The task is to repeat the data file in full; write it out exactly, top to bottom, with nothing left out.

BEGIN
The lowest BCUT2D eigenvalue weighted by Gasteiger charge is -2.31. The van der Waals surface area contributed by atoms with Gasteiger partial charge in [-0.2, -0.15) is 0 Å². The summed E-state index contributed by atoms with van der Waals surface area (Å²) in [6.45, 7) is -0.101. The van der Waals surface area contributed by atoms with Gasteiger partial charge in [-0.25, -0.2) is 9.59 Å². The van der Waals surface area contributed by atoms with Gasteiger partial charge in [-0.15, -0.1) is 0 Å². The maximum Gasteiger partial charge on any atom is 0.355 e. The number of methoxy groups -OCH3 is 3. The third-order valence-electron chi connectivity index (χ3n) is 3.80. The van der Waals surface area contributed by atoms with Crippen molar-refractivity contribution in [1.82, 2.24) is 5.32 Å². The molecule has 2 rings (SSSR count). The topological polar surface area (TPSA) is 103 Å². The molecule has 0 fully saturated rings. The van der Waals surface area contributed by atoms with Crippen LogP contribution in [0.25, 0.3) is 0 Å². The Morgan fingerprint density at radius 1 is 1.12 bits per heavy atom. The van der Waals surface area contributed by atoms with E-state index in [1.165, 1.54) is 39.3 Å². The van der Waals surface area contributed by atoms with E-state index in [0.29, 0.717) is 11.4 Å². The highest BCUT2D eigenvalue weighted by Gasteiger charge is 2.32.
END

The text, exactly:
The lowest BCUT2D eigenvalue weighted by Gasteiger charge is -2.31. The van der Waals surface area contributed by atoms with Gasteiger partial charge in [-0.2, -0.15) is 0 Å². The summed E-state index contributed by atoms with van der Waals surface area (Å²) in [6.45, 7) is -0.101. The van der Waals surface area contributed by atoms with Gasteiger partial charge in [-0.25, -0.2) is 9.59 Å². The van der Waals surface area contributed by atoms with Gasteiger partial charge in [-0.15, -0.1) is 0 Å². The maximum Gasteiger partial charge on any atom is 0.355 e. The number of methoxy groups -OCH3 is 3. The third-order valence-electron chi connectivity index (χ3n) is 3.80. The van der Waals surface area contributed by atoms with Crippen molar-refractivity contribution in [1.82, 2.24) is 5.32 Å². The molecule has 2 rings (SSSR count). The topological polar surface area (TPSA) is 103 Å². The molecule has 0 fully saturated rings. The van der Waals surface area contributed by atoms with Crippen LogP contribution in [0.25, 0.3) is 0 Å². The Morgan fingerprint density at radius 1 is 1.12 bits per heavy atom. The van der Waals surface area contributed by atoms with E-state index in [1.165, 1.54) is 39.3 Å². The van der Waals surface area contributed by atoms with E-state index in [0.29, 0.717) is 11.4 Å². The highest BCUT2D eigenvalue weighted by Gasteiger charge is 2.32.